What are these 'Protocols'? Are they authentic? If so, what malevolent assembly concocted these plans and gloated over their exposition? Are they forgery? If so, whence comes the uncanny note of prophecy, prophecy in part fulfilled, in part so far gone in the way of fulfillment?".
The following year, when Philip Graves, the
Constantinople la, Constantinopolis ota, قسطنطينيه , alternate_name = Byzantion (earlier Greek name), Nova Roma ("New Rome"), Miklagard/Miklagarth (Old Norse), Tsargrad (Slavs, Slavic), Qustantiniya (Arabic), Basileuousa ("Queen of Cities"), Megalopo ...
(modern
Istanbul Istanbul ( , ; tr, İstanbul ), formerly known as Constantinople ( grc-gre, Κωνσταντινούπολις; la, Constantinopolis), is the List of largest cities and towns in Turkey, largest city in Turkey, serving as the country's economic, ...
) correspondent of ''The Times'', exposed ''The Protocols'' as a forgery, ''The Times'' retracted the editorial of the previous year. In 1922,
John Jacob Astor John Jacob Astor (born Johann Jakob Astor; July 17, 1763 – March 29, 1848) was a German-American businessman, merchant, real estate mogul, and investor who made his fortune mainly in a fur trade monopoly, by smuggling opium into China, an ...
, son of the 1st Viscount Astor, bought ''The Times'' from the Northcliffe estate. The paper gained a measure of notoriety in the 1930s with its advocacy of German appeasement; editor Geoffrey Dawson was closely allied with those in the government who practised appeasement, most notably Neville Chamberlain. Candid news reports by Norman Ebbut from Berlin that warned of warmongering were rewritten in London to support the appeasement policy. Kim Philby, a double agent with primary allegiance to the
Soviet Union The Soviet Union,. officially the Union of Soviet Socialist Republics. (USSR),. was a List of former transcontinental countries#Since 1700, transcontinental country that spanned much of Eurasia from 1922 to 1991. A flagship communist state, ...
, was a correspondent for the newspaper in Spain during the
Spanish Civil War The Spanish Civil War ( es, Guerra Civil Española)) or The Revolution ( es, La Revolución, link=no) among Nationalists, the Fourth Carlist War ( es, Cuarta Guerra Carlista, link=no) among Carlism, Carlists, and The Rebellion ( es, La Rebeli ...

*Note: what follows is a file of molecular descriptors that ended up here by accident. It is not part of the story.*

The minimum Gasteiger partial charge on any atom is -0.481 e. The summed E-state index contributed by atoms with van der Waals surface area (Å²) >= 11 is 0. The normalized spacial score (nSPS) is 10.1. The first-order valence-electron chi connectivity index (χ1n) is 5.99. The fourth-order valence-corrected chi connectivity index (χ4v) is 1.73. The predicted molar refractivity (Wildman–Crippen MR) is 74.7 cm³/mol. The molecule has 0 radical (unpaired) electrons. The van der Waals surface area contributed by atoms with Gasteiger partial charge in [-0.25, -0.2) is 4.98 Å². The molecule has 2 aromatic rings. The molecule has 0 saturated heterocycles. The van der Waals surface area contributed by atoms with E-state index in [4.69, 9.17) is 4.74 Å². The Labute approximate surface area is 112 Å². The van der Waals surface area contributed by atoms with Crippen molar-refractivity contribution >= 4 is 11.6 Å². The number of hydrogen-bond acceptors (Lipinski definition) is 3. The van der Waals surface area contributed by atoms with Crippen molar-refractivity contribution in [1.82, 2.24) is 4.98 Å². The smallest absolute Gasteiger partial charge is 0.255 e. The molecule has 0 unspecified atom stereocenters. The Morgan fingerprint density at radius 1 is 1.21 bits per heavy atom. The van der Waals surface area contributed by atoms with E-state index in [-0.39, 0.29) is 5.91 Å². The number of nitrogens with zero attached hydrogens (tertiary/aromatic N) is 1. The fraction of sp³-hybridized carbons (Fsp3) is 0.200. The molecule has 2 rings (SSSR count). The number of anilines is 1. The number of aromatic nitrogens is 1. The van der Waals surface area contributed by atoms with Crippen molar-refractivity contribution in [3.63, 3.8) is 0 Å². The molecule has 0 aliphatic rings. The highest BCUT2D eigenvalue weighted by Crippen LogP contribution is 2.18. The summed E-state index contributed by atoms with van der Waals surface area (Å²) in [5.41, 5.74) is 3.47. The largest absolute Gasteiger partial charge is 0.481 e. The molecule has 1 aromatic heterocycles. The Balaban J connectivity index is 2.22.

of the late 1930s. Philby was admired for his courage in obtaining high-quality reporting from the front lines of the bloody conflict. He later joined British Military Intelligence ( MI6) during
World War II World War II or the Second World War, often abbreviated as WWII or WW2, was a world war that lasted from 1939 to 1945. It involved the World War II by country, vast majority of the world's countries—including all of the great power ...
, was promoted into senior positions after the war ended, and defected to the
Soviet Union The Soviet Union,. officially the Union of Soviet Socialist Republics. (USSR),. was a List of former transcontinental countries#Since 1700, transcontinental country that spanned much of Eurasia from 1922 to 1991. A flagship communist state, ...
when discovery was inevitable in 1963. Between 1941 and 1946, the left-wing British historian E. H. Carr was assistant editor. Carr was well known for the strongly pro-Soviet tone of his editorials. In December 1944, when fighting broke out in
Athens Athens ( ; el, Αθήνα, Athína ; grc, Ἀθῆναι, Athênai (pl.) ) is a coastal city in the Mediterranean and is both the capital and largest city of Greece. With a population close to four million, it is also the seventh largest c ...
between the Greek Communist ELAS and the British Army, Carr in a ''Times'' leader sided with the Communists, leading
Winston Churchill Sir Winston Leonard Spencer Churchill (30 November 187424 January 1965) was a British statesman, soldier, and writer who served as Prime Minister of the United Kingdom twice, from 1940 to 1945 Winston Churchill in the Second World War, dur ...